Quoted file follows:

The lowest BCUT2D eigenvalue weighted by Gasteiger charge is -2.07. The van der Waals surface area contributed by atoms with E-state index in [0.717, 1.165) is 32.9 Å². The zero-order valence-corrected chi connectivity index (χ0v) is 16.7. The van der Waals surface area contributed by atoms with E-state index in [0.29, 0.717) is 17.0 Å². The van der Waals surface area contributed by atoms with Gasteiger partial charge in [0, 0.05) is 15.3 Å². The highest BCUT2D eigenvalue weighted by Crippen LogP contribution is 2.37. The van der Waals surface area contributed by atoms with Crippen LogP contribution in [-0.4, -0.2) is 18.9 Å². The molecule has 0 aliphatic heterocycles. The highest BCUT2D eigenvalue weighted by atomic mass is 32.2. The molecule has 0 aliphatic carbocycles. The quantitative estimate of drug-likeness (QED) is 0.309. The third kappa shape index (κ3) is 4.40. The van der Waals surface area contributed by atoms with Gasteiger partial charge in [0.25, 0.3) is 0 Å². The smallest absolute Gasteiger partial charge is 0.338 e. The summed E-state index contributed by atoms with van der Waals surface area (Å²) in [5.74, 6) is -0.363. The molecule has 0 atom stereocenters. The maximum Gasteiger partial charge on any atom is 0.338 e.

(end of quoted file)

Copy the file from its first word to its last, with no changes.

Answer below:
The lowest BCUT2D eigenvalue weighted by Gasteiger charge is -2.07. The van der Waals surface area contributed by atoms with E-state index in [0.717, 1.165) is 32.9 Å². The zero-order valence-corrected chi connectivity index (χ0v) is 16.7. The van der Waals surface area contributed by atoms with E-state index in [0.29, 0.717) is 17.0 Å². The van der Waals surface area contributed by atoms with Gasteiger partial charge in [0, 0.05) is 15.3 Å². The highest BCUT2D eigenvalue weighted by Crippen LogP contribution is 2.37. The van der Waals surface area contributed by atoms with Crippen LogP contribution in [-0.4, -0.2) is 18.9 Å². The molecule has 0 aliphatic heterocycles. The highest BCUT2D eigenvalue weighted by atomic mass is 32.2. The molecule has 0 aliphatic carbocycles. The quantitative estimate of drug-likeness (QED) is 0.309. The third kappa shape index (κ3) is 4.40. The van der Waals surface area contributed by atoms with Gasteiger partial charge in [0.25, 0.3) is 0 Å². The smallest absolute Gasteiger partial charge is 0.338 e. The summed E-state index contributed by atoms with van der Waals surface area (Å²) in [5.74, 6) is -0.363. The molecule has 0 atom stereocenters. The maximum Gasteiger partial charge on any atom is 0.338 e.